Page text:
Liberty to Live examines the origins of human security, its rationale, and its crucial role in development. Human security is a process of intervention to protect the vital core of all human lives in ways that enhance freedom from fear and want. It is ironic that in a time of global prosperity there is a growing atmosphere of danger at home and abroad. In the United States, fear of terrorism found its response in homeland security. In the Middle East and the developing world the threat is armed violence, poverty and disease. In contrast to most countries that over the past decades witnessed great improvement in their economic and social conditions, there are vast areas in sub-Saharan Africa, Asia, and South America where lack of natural resources or access to the market make them unable to compete in the world economy. Severe deprivation is still a way of life for entire populations. More than 2.5 billion people live on less than 1 to 2 dollars a day, threatening their very survival. Even as the chief beneficiaries of globalization enjoy tremendous advancements in health, education and living standards, over 40% of the world’s population, facing threats of severe poverty, constitute a global underclass.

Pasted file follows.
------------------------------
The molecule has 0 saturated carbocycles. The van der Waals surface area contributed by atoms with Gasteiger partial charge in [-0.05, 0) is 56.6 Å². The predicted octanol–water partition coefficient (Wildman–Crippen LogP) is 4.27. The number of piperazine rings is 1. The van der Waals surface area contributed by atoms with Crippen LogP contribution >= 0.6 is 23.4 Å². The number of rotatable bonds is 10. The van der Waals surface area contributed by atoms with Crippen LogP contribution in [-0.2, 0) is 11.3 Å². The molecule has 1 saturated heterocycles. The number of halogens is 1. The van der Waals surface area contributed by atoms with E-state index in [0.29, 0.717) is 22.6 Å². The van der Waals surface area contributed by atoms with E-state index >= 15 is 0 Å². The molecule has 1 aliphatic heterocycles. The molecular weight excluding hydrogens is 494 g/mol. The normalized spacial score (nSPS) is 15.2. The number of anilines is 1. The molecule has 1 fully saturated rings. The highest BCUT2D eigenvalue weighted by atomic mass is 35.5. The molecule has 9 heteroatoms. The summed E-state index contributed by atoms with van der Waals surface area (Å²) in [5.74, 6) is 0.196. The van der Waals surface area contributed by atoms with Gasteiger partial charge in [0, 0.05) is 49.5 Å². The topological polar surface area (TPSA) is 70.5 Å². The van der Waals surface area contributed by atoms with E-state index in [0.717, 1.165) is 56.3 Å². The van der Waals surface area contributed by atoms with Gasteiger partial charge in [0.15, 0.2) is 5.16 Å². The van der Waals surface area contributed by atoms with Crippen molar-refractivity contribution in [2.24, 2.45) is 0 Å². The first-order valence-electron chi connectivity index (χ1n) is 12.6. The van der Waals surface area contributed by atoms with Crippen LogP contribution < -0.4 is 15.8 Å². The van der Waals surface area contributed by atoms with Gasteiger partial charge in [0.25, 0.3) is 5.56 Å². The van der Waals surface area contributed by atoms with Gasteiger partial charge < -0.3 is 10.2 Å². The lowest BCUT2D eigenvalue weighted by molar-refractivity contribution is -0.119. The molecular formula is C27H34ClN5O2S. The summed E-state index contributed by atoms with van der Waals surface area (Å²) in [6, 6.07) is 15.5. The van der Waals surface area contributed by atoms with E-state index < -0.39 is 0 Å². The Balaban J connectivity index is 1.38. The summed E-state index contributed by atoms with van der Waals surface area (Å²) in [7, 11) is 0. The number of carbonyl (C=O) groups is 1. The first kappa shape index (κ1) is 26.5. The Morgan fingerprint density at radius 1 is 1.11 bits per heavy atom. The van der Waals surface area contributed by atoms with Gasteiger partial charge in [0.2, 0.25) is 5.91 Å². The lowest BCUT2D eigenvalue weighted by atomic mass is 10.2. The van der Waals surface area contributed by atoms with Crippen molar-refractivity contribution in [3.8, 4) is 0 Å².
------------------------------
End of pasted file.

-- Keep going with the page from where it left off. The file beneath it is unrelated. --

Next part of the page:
This book explores the policy and practice of human security – what must be done to remove fear and want from those who are its victims across the world. It should be of particular interest to practitioners and students in the field of social work, social development, and international studies. Moreover, its content is broad enough to command the attention of anyone committed to change in the international arena, lay people and professionals alike. Human security, with its increasing prominence and at the cutting edge of research, has a wide appeal.